The NZ economist Eric Crampton said yesterday that a widely cited Australian study had relied on incorrect economic arguments to support ''paternalistic'' policies to combat excessive drinking.Usually the burden of proof is on those wanting to change policy to come up with studies showing why they're right; I would have thought that simply showing the evidence in favour of further restrictions to be highly flawed would have been enough. But perhaps not.
Dr Crampton, a senior lecturer in economics at the University of Canterbury, has had a paper published in the New Zealand Medical Journal stating that only a fifth of the social costs of alcohol abuse asserted by the Australian study could be ''plausibly counted''.
He said many of the costs totalling $15 billion in that study were inadmissable in a standard economic framework.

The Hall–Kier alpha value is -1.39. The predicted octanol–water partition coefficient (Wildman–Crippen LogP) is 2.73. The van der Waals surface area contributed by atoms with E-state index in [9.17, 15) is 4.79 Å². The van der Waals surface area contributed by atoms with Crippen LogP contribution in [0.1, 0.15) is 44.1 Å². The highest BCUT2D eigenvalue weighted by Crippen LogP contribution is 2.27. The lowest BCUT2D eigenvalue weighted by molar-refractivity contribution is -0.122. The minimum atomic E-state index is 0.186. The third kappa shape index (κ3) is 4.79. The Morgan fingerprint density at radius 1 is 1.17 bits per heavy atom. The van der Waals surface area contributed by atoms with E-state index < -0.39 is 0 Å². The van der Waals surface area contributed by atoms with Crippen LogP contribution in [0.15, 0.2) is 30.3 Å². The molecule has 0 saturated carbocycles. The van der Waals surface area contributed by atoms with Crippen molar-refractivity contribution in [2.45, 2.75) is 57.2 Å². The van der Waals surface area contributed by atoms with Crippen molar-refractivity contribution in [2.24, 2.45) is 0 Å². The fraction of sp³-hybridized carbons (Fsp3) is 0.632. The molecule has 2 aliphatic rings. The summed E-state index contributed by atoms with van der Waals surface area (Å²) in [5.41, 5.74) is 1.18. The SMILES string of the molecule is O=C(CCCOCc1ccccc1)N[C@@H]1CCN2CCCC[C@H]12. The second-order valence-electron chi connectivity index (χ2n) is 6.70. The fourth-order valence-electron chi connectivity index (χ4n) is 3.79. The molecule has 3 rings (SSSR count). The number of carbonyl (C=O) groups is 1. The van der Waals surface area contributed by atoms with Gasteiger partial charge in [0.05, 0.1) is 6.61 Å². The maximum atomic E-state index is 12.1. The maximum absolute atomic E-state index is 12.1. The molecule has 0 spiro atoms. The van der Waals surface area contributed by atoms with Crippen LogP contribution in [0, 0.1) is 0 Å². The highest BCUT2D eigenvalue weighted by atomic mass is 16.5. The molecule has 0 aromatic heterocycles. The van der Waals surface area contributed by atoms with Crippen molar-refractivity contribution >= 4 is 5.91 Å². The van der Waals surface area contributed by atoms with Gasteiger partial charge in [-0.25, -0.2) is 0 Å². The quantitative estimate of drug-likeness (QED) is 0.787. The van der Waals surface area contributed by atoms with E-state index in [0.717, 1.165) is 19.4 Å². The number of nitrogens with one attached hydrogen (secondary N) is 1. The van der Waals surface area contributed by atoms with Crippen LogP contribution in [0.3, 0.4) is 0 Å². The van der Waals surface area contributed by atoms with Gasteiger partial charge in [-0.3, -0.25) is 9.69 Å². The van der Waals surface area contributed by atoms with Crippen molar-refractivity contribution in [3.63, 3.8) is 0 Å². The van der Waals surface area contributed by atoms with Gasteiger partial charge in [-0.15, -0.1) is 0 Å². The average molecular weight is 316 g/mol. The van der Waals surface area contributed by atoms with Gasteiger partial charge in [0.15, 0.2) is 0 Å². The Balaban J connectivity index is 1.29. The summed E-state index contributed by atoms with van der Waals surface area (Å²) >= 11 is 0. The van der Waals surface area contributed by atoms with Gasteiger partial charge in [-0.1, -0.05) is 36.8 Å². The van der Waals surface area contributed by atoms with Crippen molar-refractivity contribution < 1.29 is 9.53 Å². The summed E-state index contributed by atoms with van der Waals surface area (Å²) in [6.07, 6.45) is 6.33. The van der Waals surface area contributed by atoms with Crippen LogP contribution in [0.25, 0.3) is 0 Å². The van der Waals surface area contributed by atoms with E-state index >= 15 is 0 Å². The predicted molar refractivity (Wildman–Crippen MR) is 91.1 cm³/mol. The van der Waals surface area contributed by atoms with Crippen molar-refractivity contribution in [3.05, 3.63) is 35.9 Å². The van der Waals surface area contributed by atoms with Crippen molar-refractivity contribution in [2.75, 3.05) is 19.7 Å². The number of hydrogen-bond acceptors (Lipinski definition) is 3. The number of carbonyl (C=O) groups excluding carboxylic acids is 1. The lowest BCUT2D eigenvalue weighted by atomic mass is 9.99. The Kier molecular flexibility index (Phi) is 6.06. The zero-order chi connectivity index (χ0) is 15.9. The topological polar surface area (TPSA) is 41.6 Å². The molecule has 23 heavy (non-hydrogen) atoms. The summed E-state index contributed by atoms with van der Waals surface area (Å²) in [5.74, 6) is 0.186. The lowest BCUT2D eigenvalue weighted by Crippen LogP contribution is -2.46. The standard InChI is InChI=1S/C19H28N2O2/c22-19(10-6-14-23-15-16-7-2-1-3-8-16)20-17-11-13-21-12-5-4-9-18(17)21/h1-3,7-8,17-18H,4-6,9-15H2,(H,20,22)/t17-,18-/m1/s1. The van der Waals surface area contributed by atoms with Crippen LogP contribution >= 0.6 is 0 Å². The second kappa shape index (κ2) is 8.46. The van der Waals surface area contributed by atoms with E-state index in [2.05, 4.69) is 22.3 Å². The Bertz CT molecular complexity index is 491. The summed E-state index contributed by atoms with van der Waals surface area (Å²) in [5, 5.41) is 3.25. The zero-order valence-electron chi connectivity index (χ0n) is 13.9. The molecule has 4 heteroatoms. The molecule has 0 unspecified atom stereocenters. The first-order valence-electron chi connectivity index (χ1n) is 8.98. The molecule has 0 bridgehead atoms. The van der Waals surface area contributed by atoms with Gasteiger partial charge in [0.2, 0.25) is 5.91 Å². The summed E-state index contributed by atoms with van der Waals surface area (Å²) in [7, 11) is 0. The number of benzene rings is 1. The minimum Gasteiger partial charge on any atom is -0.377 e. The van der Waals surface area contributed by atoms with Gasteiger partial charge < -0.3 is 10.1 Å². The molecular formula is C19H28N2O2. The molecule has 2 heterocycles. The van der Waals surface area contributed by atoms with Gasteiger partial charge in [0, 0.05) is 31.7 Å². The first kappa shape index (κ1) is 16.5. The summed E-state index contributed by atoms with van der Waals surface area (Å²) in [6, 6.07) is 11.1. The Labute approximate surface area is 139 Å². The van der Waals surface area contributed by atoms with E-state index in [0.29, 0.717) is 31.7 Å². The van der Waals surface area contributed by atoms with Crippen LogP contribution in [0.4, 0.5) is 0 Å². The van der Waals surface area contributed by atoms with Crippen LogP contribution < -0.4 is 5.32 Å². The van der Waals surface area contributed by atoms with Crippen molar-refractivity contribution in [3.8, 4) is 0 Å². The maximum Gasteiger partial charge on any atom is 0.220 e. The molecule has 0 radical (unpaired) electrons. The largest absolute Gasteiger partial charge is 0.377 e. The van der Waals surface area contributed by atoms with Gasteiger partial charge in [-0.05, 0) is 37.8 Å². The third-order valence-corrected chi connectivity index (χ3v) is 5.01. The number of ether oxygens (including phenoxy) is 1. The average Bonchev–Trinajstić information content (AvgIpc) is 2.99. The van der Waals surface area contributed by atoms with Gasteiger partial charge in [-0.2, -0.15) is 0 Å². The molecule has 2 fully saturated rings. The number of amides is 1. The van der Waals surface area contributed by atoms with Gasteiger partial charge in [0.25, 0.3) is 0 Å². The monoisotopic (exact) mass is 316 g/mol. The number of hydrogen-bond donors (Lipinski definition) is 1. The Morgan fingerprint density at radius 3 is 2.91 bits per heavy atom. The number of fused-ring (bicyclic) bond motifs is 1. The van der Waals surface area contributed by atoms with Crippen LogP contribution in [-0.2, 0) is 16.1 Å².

''My worry has been that while the $15 billion is economically meaningless, it is policy meaningful. If people expect this is a cost to … their back pocket because of other people's behaviour, that increases the demand for certain types of policy,'' Dr Crampton told a briefing in Canberra hosted by the National Alcohol Beverage Industry Council.
Questioned about his independence, given his research and visit was financed by the alcohol industry, Dr Crampton said he was subject to his university's strict controls to ensure academic freedom. [What, would SMH have paid to have me come over and talk to their journalist? Airfares aren't free!]
The chief executive of FARE, Michael Thorn, said the study Dr Crampton questioned was in accordance with the approach laid down by the World Health Organisation.
He challenged the alcohol industry and Dr Crampton to generate a new estimate of the cost of alcohol abuse.
Coming up with a new estimate of the social cost of alcohol use, using a sound economic method, falls pretty heavily into the "this is going to be a pretty big job" file.